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What COVID-19 Rights and Resources are Available For Mortgages?

Congress passed the CARES Act, which now provides several protections for consumers who have a federally insured mortgage loan. These “federally backed mortgages” that are eligible for assistance under the CARES Act include mortgages for single-family homes that are:

  • purchased or securitized by Fannie Mae or Freddie Mac;
  • insured by the Federal Housing Administration (FHA), including reverse mortgages or Home Equity Conversion Mortgages (HECMs);
  • guaranteed, directly provided by, or insured by the Department of Veterans Affairs (VA);
  • guaranteed, directly provided by, or insured by the Department of Agriculture (USDA); or
  • guaranteed under HUD’s Native American or Native Hawaiian Home Loan Guarantee programs.

Homeowners who do not know whether their mortgage fits this definition, should reach out to their mortgage servicer to find out. Your mortgage servicer is the company that you send your mortgage payments to each month. For context, 70 percent of mortgages in the current market are federally backed. If you are unsure of who owns your loan, here are some steps you can take to find out:

  1. If you have an FHA, VA, or RHS loan, it will be indicated in your loan closing documents. If you do not have a copy of those, you can call your servicer to ask, or for FHA loans, you can call HUD’s National Servicing Center at 877-622-8525.
  2. To check if you have a Freddie Mac loan, visit: https://ww3.freddiemac.com/loanlookup/
  3. To check if you have a Fannie Mae loan, visit: https://www.knowyouroptions.com/loanlookup#

These protections include:

  • Any borrower with a federally-backed mortgage due to COVID-19 may request a forbearance, regardless of their delinquency status, by submitting a request to their servicer and affirming that their financial hardship is due to COVID-19. No documentation regarding the hardship needs to be submitted.
    • This forbearance period shall continue for up to 180 days, and if the borrower requests an additional extension, they can obtain another 180-day forbearance.
    • During the forbearance period, no fees, penalties, or interest shall accrue except for what is already allowed if the borrower were making timely payments.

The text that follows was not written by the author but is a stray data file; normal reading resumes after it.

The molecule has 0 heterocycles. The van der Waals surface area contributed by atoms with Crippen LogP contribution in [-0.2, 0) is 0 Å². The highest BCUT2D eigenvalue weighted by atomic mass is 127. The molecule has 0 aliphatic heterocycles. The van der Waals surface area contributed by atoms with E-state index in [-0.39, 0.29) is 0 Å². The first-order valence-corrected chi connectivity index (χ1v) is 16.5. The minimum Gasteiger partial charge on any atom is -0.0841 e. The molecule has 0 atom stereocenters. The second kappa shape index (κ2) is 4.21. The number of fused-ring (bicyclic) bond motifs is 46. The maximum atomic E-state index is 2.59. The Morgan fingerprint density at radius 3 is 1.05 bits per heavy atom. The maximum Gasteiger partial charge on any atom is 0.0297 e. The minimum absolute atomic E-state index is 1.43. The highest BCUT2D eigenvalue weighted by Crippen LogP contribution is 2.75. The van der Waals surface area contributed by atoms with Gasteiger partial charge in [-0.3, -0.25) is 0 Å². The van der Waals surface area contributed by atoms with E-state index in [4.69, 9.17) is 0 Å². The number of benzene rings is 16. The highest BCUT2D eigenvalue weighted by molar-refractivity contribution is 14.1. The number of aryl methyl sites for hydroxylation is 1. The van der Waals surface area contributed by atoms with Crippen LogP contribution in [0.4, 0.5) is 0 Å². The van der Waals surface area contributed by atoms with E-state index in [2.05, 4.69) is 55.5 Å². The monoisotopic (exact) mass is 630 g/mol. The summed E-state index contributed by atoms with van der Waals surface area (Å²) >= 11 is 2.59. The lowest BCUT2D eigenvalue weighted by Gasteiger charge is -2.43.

• No servicer of a federally-backed mortgage may initiate a foreclosure, move for a foreclosure judgment, conduct a foreclosure sale, or proceed with an eviction from March 18, 2020 to May 17, 2020.

Please be aware that a mortgage forbearance is not a forgiveness of debt, and you will have to work out a loan modification or repayment plan with your lender or servicer at the end of the forbearance period to resume making payments, including all missed payments. The CARES Act is silent as to the kinds of loan modifications that will be offered. However, a common type of loan modification following a forbearance period extends the mortgage term for the length of the forbearance to allow the homeowner to resume making payments in an amount that is very similar to what you were paying prior to the forbearance. You can look up a HUD-approved housing counseling agency for help here. Homeowners will have to attest to financial hardship caused directly or indirectly by COVID-19 to receive a forbearance but are not required to provide any further documentation to prove such financial hardship. Note that securing a forbearance should only be sought after serious consideration of the positives and negatives of doing so and it is strongly recommended that you get the advice of counsel experienced in this area of the law to assist you in making this decision.

If you are subject to an initiation of foreclosure proceedings, a continuation of foreclosure proceedings, or a foreclosure related eviction within the 60-day period beginning on March 18, 2020, you should contact your servicer immediately to demand an explanation. You may also contact the relevant federal agency or entity that is backing your mortgage or seek out legal assistance. You may want to submit a complaint with the Consumer Financial Protection Bureau through their complaints webpage, available here. You can also contact the CFPB via telephone by calling (855) 411-2372.